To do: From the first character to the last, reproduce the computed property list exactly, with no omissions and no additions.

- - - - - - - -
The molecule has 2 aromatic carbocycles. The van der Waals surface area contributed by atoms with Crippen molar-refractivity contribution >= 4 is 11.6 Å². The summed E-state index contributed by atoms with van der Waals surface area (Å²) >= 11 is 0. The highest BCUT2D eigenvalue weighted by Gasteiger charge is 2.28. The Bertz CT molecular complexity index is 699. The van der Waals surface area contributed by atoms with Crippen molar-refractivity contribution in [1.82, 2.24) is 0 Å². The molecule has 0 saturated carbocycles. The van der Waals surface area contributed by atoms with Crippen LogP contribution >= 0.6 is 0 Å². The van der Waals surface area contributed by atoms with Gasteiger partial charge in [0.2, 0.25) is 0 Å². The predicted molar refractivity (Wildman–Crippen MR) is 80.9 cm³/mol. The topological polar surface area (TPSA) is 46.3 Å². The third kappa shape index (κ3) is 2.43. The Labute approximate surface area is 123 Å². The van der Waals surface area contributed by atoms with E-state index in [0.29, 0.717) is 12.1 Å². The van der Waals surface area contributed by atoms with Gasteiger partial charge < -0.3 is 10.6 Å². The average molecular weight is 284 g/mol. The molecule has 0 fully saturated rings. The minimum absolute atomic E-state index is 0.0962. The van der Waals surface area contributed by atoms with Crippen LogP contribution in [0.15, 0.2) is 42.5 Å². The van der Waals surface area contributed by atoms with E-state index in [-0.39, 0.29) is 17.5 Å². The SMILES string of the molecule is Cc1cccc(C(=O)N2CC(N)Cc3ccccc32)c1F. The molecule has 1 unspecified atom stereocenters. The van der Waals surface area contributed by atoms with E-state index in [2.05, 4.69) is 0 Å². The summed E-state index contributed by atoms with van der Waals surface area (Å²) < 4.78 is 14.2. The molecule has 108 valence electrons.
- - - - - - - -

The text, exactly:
The molecule has 2 aromatic carbocycles. The van der Waals surface area contributed by atoms with Crippen molar-refractivity contribution >= 4 is 11.6 Å². The summed E-state index contributed by atoms with van der Waals surface area (Å²) >= 11 is 0. The highest BCUT2D eigenvalue weighted by Gasteiger charge is 2.28. The Bertz CT molecular complexity index is 699. The van der Waals surface area contributed by atoms with Crippen molar-refractivity contribution in [1.82, 2.24) is 0 Å². The molecule has 0 saturated carbocycles. The van der Waals surface area contributed by atoms with Crippen LogP contribution >= 0.6 is 0 Å². The van der Waals surface area contributed by atoms with Gasteiger partial charge in [0.2, 0.25) is 0 Å². The predicted molar refractivity (Wildman–Crippen MR) is 80.9 cm³/mol. The topological polar surface area (TPSA) is 46.3 Å². The third kappa shape index (κ3) is 2.43. The Labute approximate surface area is 123 Å². The van der Waals surface area contributed by atoms with E-state index in [0.29, 0.717) is 12.1 Å². The van der Waals surface area contributed by atoms with Gasteiger partial charge < -0.3 is 10.6 Å². The average molecular weight is 284 g/mol. The molecule has 0 fully saturated rings. The minimum absolute atomic E-state index is 0.0962. The van der Waals surface area contributed by atoms with Crippen LogP contribution in [0.15, 0.2) is 42.5 Å². The van der Waals surface area contributed by atoms with E-state index in [-0.39, 0.29) is 17.5 Å². The SMILES string of the molecule is Cc1cccc(C(=O)N2CC(N)Cc3ccccc32)c1F. The molecule has 1 unspecified atom stereocenters. The van der Waals surface area contributed by atoms with E-state index in [2.05, 4.69) is 0 Å². The summed E-state index contributed by atoms with van der Waals surface area (Å²) < 4.78 is 14.2. The molecule has 108 valence electrons.